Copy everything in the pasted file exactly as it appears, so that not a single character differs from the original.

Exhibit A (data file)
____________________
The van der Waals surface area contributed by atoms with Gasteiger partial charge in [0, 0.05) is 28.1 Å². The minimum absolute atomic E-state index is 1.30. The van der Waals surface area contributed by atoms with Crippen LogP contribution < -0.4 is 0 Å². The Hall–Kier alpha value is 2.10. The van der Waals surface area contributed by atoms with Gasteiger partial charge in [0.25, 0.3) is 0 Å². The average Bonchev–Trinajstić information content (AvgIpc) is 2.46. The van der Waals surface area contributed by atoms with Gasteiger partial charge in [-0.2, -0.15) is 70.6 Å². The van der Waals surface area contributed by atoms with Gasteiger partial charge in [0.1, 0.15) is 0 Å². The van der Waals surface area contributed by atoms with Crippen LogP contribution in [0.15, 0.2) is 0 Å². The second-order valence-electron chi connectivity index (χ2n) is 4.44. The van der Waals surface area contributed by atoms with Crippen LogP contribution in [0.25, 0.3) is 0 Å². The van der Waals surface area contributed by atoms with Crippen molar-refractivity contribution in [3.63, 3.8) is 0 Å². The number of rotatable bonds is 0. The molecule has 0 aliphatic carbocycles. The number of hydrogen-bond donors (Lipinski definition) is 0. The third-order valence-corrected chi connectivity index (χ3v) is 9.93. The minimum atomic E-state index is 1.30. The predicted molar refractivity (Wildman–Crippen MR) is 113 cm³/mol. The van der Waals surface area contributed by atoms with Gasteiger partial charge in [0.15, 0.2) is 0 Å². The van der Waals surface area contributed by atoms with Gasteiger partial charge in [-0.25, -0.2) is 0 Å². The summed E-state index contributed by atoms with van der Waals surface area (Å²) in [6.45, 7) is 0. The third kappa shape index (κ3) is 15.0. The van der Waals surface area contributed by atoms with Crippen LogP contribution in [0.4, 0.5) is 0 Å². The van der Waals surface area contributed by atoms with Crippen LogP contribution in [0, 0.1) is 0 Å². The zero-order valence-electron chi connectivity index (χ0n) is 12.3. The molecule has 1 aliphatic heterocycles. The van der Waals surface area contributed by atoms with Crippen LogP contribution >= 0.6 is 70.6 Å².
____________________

The van der Waals surface area contributed by atoms with Gasteiger partial charge in [0, 0.05) is 28.1 Å². The minimum absolute atomic E-state index is 1.30. The van der Waals surface area contributed by atoms with Crippen LogP contribution < -0.4 is 0 Å². The Hall–Kier alpha value is 2.10. The van der Waals surface area contributed by atoms with Gasteiger partial charge in [0.25, 0.3) is 0 Å². The average Bonchev–Trinajstić information content (AvgIpc) is 2.46. The van der Waals surface area contributed by atoms with Gasteiger partial charge in [-0.2, -0.15) is 70.6 Å². The van der Waals surface area contributed by atoms with Gasteiger partial charge in [0.1, 0.15) is 0 Å². The van der Waals surface area contributed by atoms with Crippen LogP contribution in [0.15, 0.2) is 0 Å². The second-order valence-electron chi connectivity index (χ2n) is 4.44. The van der Waals surface area contributed by atoms with Crippen LogP contribution in [0.25, 0.3) is 0 Å². The van der Waals surface area contributed by atoms with Crippen molar-refractivity contribution in [3.63, 3.8) is 0 Å². The number of rotatable bonds is 0. The molecule has 0 aliphatic carbocycles. The number of hydrogen-bond donors (Lipinski definition) is 0. The third-order valence-corrected chi connectivity index (χ3v) is 9.93. The minimum atomic E-state index is 1.30. The predicted molar refractivity (Wildman–Crippen MR) is 113 cm³/mol. The van der Waals surface area contributed by atoms with Gasteiger partial charge in [0.15, 0.2) is 0 Å². The van der Waals surface area contributed by atoms with Gasteiger partial charge in [-0.25, -0.2) is 0 Å². The summed E-state index contributed by atoms with van der Waals surface area (Å²) in [6.45, 7) is 0. The third kappa shape index (κ3) is 15.0. The van der Waals surface area contributed by atoms with Crippen LogP contribution in [0.4, 0.5) is 0 Å². The van der Waals surface area contributed by atoms with Crippen LogP contribution in [0, 0.1) is 0 Å². The zero-order valence-electron chi connectivity index (χ0n) is 12.3. The molecule has 1 aliphatic heterocycles. The van der Waals surface area contributed by atoms with Crippen LogP contribution >= 0.6 is 70.6 Å².